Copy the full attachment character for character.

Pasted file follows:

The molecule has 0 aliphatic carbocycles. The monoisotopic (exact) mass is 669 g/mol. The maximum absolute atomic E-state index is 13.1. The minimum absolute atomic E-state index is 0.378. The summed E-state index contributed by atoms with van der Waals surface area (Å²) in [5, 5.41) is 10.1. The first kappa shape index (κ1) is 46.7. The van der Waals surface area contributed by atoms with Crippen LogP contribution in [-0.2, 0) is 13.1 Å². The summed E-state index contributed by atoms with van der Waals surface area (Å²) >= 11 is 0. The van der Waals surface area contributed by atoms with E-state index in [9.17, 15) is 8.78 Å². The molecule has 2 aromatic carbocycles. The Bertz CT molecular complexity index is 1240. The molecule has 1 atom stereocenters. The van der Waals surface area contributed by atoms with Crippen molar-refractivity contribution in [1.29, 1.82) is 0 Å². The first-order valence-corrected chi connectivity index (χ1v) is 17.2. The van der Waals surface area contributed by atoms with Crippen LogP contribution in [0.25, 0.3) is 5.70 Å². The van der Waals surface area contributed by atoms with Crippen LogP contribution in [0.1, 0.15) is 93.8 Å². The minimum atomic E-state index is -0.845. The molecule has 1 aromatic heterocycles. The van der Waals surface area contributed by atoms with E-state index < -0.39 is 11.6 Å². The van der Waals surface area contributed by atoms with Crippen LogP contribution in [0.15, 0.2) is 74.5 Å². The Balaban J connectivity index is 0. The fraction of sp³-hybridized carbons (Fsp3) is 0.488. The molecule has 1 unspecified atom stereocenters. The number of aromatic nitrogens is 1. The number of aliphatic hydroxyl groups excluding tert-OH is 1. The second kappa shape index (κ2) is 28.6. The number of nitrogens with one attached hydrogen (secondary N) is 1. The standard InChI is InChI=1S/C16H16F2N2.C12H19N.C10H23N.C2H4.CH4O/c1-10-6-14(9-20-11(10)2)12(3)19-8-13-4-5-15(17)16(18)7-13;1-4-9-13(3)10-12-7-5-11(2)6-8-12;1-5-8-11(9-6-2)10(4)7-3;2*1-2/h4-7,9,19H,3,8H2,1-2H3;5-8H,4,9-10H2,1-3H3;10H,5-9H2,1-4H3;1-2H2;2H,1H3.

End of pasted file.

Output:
The molecule has 0 aliphatic carbocycles. The monoisotopic (exact) mass is 669 g/mol. The maximum absolute atomic E-state index is 13.1. The minimum absolute atomic E-state index is 0.378. The summed E-state index contributed by atoms with van der Waals surface area (Å²) in [5, 5.41) is 10.1. The first kappa shape index (κ1) is 46.7. The van der Waals surface area contributed by atoms with Crippen LogP contribution in [-0.2, 0) is 13.1 Å². The summed E-state index contributed by atoms with van der Waals surface area (Å²) >= 11 is 0. The van der Waals surface area contributed by atoms with E-state index in [9.17, 15) is 8.78 Å². The molecule has 2 aromatic carbocycles. The Bertz CT molecular complexity index is 1240. The molecule has 1 atom stereocenters. The van der Waals surface area contributed by atoms with Crippen molar-refractivity contribution in [1.29, 1.82) is 0 Å². The first-order valence-corrected chi connectivity index (χ1v) is 17.2. The van der Waals surface area contributed by atoms with Crippen LogP contribution in [0.25, 0.3) is 5.70 Å². The van der Waals surface area contributed by atoms with Crippen LogP contribution in [0.1, 0.15) is 93.8 Å². The minimum atomic E-state index is -0.845. The molecule has 1 aromatic heterocycles. The van der Waals surface area contributed by atoms with E-state index < -0.39 is 11.6 Å². The van der Waals surface area contributed by atoms with Crippen LogP contribution in [0.15, 0.2) is 74.5 Å². The Balaban J connectivity index is 0. The fraction of sp³-hybridized carbons (Fsp3) is 0.488. The molecule has 1 unspecified atom stereocenters. The number of aromatic nitrogens is 1. The number of aliphatic hydroxyl groups excluding tert-OH is 1. The second kappa shape index (κ2) is 28.6. The number of nitrogens with one attached hydrogen (secondary N) is 1. The standard InChI is InChI=1S/C16H16F2N2.C12H19N.C10H23N.C2H4.CH4O/c1-10-6-14(9-20-11(10)2)12(3)19-8-13-4-5-15(17)16(18)7-13;1-4-9-13(3)10-12-7-5-11(2)6-8-12;1-5-8-11(9-6-2)10(4)7-3;2*1-2/h4-7,9,19H,3,8H2,1-2H3;5-8H,4,9-10H2,1-3H3;10H,5-9H2,1-4H3;1-2H2;2H,1H3.